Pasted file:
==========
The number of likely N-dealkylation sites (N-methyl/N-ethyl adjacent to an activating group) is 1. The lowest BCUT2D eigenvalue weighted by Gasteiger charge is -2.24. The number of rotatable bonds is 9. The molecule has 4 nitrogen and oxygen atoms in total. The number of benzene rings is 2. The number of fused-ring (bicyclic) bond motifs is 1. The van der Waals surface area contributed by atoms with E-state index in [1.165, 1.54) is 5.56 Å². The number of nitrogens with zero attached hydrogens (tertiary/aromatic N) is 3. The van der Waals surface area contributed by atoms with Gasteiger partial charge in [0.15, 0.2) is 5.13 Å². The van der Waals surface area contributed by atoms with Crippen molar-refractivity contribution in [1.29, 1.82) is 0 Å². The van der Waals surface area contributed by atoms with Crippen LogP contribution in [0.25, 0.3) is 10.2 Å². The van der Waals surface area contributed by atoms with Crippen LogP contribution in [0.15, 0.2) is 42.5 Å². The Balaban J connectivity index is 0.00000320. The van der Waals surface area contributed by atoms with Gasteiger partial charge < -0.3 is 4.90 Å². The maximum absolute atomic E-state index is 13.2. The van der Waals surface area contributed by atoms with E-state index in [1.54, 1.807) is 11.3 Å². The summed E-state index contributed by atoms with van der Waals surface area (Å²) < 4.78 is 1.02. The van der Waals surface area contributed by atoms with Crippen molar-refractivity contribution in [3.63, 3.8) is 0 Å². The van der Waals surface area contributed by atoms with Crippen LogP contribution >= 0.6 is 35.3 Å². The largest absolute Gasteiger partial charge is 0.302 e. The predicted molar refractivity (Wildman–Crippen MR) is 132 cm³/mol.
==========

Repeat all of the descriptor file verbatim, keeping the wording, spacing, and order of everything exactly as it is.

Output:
The number of likely N-dealkylation sites (N-methyl/N-ethyl adjacent to an activating group) is 1. The lowest BCUT2D eigenvalue weighted by Gasteiger charge is -2.24. The number of rotatable bonds is 9. The molecule has 4 nitrogen and oxygen atoms in total. The number of benzene rings is 2. The number of fused-ring (bicyclic) bond motifs is 1. The van der Waals surface area contributed by atoms with E-state index in [1.165, 1.54) is 5.56 Å². The number of nitrogens with zero attached hydrogens (tertiary/aromatic N) is 3. The van der Waals surface area contributed by atoms with Gasteiger partial charge in [0.15, 0.2) is 5.13 Å². The van der Waals surface area contributed by atoms with Crippen molar-refractivity contribution in [1.29, 1.82) is 0 Å². The van der Waals surface area contributed by atoms with Crippen LogP contribution in [0.25, 0.3) is 10.2 Å². The van der Waals surface area contributed by atoms with Crippen LogP contribution in [0.15, 0.2) is 42.5 Å². The Balaban J connectivity index is 0.00000320. The van der Waals surface area contributed by atoms with Gasteiger partial charge < -0.3 is 4.90 Å². The maximum absolute atomic E-state index is 13.2. The van der Waals surface area contributed by atoms with E-state index in [1.54, 1.807) is 11.3 Å². The summed E-state index contributed by atoms with van der Waals surface area (Å²) < 4.78 is 1.02. The van der Waals surface area contributed by atoms with Crippen molar-refractivity contribution in [3.63, 3.8) is 0 Å². The van der Waals surface area contributed by atoms with Crippen LogP contribution >= 0.6 is 35.3 Å². The largest absolute Gasteiger partial charge is 0.302 e. The predicted molar refractivity (Wildman–Crippen MR) is 132 cm³/mol.